Six sommets ont déjà été consacrés à la situation au Mali, au Burkina

ECOWAS: The Impossible Consensus – Africa – International

Six summits have already been dedicated to the situation in Mali, Burkina

Six summits have already been dedicated to the situation in Mali, Burkina Faso and Guinea. The seventh will be held on July 3. (Photo: AP)

Six peaks were already held for nothing or almost. The leaders of the Economic Community of West African States (ECOWAS) met at the conclusion of an extraordinary summit held on Saturday 4 June in Accra, Ghana, and were unable to reach an agreement on the sanctions against the ruling juntas in Mali, Burkina Faso. and Guinea. In the absence of an agreement, the decision to ease or tighten sanctions imposed on these countries is postponed to a later summit, scheduled for July 3. Two facts predicted the lack of consensus: first, the different views of the member states of the Economic Community of West African States, and then the confrontation between the subregional organization and the three countries, led by Mali, who refuse to bow to the demands of the Economic Community of West African States. Moreover, opinions on Mali are the most mixed: Quote byFrance Press agency One of the participants in the summit, on condition of anonymity, explained that the heads of state failed to agree. ” Especially in Mali The latter had to say in particular whether they had maintained, softened or even lifted the severe retaliatory measures imposed on Mali on January 9. As a reminder, the transitional military authority in Mali, which has been in power since the first coup in August 2020 , did not honor its initial commitment, made under pressure from the Economic Community of West African States, to give up the road 18 months after the elections promised in February 2022. When it went and as far as considering five additional years, the ECOWAS campaigned hard on 9 January, when borders were closed and trade and financial exchanges suspended, except for basic necessities.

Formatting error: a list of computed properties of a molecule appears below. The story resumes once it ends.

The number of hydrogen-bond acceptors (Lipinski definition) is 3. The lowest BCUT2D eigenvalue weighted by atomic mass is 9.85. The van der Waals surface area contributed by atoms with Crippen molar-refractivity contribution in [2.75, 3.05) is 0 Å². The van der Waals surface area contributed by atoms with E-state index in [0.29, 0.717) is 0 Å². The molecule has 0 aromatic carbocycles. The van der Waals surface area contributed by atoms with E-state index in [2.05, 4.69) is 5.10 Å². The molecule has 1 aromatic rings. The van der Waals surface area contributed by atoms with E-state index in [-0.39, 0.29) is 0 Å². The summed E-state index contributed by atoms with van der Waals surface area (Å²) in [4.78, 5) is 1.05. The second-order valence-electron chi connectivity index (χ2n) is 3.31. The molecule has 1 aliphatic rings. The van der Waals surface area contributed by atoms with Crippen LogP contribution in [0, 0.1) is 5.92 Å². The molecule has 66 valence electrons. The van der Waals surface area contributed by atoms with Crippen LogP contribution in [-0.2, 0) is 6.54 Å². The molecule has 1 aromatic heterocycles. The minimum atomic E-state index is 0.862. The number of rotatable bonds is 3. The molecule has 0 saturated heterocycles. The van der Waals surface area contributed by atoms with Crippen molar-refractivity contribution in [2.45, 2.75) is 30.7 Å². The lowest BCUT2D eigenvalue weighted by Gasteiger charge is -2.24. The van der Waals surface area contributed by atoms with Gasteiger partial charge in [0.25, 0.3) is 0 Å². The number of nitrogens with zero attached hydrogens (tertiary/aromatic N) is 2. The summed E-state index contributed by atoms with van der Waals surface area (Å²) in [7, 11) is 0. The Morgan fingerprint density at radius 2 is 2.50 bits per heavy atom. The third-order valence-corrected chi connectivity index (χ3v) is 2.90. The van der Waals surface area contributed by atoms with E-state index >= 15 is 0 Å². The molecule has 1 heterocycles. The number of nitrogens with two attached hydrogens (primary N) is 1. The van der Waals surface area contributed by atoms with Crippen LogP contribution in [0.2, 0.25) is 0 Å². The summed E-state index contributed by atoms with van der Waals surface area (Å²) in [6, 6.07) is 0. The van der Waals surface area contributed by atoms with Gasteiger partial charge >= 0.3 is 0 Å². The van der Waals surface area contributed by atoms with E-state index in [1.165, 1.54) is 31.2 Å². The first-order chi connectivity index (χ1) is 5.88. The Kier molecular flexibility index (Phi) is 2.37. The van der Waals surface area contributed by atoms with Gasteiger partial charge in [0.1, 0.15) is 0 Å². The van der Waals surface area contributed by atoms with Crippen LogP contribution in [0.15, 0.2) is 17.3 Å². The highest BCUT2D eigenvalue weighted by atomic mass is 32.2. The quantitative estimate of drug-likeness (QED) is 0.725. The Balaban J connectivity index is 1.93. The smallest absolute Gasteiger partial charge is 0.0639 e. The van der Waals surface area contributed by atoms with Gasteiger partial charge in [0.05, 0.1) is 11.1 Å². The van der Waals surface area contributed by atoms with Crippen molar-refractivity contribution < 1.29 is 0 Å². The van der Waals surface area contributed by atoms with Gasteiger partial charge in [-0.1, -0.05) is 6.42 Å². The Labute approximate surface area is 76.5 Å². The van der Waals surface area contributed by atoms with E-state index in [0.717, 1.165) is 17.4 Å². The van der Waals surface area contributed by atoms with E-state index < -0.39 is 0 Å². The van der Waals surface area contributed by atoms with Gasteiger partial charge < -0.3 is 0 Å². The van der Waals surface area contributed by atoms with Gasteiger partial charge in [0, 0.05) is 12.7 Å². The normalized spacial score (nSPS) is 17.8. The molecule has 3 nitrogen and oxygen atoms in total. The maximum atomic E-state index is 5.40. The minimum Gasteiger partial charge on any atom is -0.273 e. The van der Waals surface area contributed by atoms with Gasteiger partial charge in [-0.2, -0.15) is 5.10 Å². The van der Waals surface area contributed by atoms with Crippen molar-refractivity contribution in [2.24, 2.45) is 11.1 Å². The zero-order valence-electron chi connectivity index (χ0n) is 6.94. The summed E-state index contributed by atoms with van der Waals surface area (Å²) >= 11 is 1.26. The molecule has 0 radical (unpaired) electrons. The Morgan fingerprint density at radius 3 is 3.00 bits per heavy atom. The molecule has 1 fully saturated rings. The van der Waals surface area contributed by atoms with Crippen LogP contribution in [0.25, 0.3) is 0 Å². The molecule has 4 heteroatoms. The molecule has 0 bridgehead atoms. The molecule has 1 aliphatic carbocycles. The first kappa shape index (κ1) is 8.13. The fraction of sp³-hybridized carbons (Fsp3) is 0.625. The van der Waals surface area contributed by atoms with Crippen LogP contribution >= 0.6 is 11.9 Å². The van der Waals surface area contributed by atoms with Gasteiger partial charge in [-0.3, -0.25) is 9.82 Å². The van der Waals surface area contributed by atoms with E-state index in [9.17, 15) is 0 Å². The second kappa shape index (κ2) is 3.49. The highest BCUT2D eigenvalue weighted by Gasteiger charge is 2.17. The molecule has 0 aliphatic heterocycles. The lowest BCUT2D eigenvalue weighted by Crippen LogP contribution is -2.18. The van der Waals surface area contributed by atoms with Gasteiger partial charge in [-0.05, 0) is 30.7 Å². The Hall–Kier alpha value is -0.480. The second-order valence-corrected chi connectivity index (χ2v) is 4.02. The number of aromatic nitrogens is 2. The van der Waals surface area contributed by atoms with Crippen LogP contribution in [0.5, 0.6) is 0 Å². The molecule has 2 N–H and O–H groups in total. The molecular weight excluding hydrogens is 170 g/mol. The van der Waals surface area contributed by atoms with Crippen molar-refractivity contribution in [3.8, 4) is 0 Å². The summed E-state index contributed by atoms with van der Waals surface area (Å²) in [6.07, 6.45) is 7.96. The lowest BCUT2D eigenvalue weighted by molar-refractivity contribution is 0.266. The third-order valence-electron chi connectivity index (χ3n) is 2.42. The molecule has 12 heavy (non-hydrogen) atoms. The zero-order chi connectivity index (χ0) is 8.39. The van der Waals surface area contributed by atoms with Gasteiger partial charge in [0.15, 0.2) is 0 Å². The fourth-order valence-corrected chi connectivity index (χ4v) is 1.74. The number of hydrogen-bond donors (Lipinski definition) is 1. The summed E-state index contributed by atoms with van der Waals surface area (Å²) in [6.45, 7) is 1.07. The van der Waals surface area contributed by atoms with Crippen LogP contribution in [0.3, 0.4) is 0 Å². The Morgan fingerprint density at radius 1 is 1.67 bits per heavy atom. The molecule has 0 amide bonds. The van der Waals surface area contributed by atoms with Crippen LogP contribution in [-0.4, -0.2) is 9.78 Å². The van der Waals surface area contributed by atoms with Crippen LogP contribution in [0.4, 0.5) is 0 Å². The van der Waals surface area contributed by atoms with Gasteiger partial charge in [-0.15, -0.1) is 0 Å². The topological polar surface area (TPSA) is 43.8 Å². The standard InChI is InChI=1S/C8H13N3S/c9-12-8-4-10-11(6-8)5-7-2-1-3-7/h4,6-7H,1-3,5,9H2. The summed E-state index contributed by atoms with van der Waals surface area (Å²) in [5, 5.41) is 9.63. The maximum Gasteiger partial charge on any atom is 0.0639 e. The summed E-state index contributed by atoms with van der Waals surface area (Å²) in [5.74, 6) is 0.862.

However, according to analysts, Bamako will be willing to review this term downward given the still worsening economic and political situation. A United Nations report, published last week, notes that in the context of an already acute crisis, West African sanctions may ” affected Certain sectors and Deteriorating living conditions, especially for the poor Various champions indicated that there is room for compromise. Recently, the Senegalese Head of State and current President of the African Union, Macky Sall, spoke to the magazine African youth Maturity period of 16 to 24 months So far, the Economic Community of West African States has agreed to a maximum deadline of 16 months and indicated that sanctions will only be gradually lifted when Mali presents an acceptable timetable.

For shorter transitions

However, the crisis between the Economic Community of West African States and Burkina Faso, another country in the Sahel caught in the midst of jihadist unrest, on the other hand, persists, and is less serious than Mali. The two countries are currently only suspended from membership in the two bodies of the organization. But the junta in power intends to stay there for three years and expose their country to the wrath of the Economic Community of West African States. In Guinea, the putschists set the transition period at 36 months. While the people of Burkina Faso maintain a 3-year period before holding free elections, as stipulated in the transitional charter signed in early March. ” For Guinea, the Economic Community of West African States will have to take measures Describing this, the African Union president said: unimaginable » The 39-month period, which has since been reduced to 36 months, was taken over by Mamadi Domboya, the interim president of Guinea.

On the other hand, Burkina Faso It seems more reasonable According to the president of the African Union. The March summit gave Burkina Faso the same warning as Guinea. But at Ouagadougou’s request, ECOWAS dispatched a three-day mission at the end of May to assess the situation in Burkina Faso, where bloody jihadist attacks follow one another.

Since 2020, West Africa has experienced a series of coups. Alarmed by the threat of contagion in a vulnerable region, ECOWAS has since doubled down on summits, mediations and pressure to shorten so-called transition periods before civilians return to the leadership of their country. But it always ran into the resistance of the new strongmen, whether it was Colonel Asimi Guetta in Mali, Colonel Mamady Domboya in Guinea or Lieutenant-Colonel Paul-Henri Sandaogo Damiba, all of whom served as chiefs now and then. But according to some analysts, ECOWAS is not strong enough to pressure the putschists.

In addition, the new authorities in these countries invoke the seriousness of the crises they are facing, the security in Mali and Burkina Faso, and the social and political in the three countries. They want to have the time to come up with a plan.” Re-establish their state, and to organize fair elections. Facing the Economic Community of West African States (ECOWAS), they wrap themselves in the vanguard of national sovereignty over the rules of governance in West Africa.

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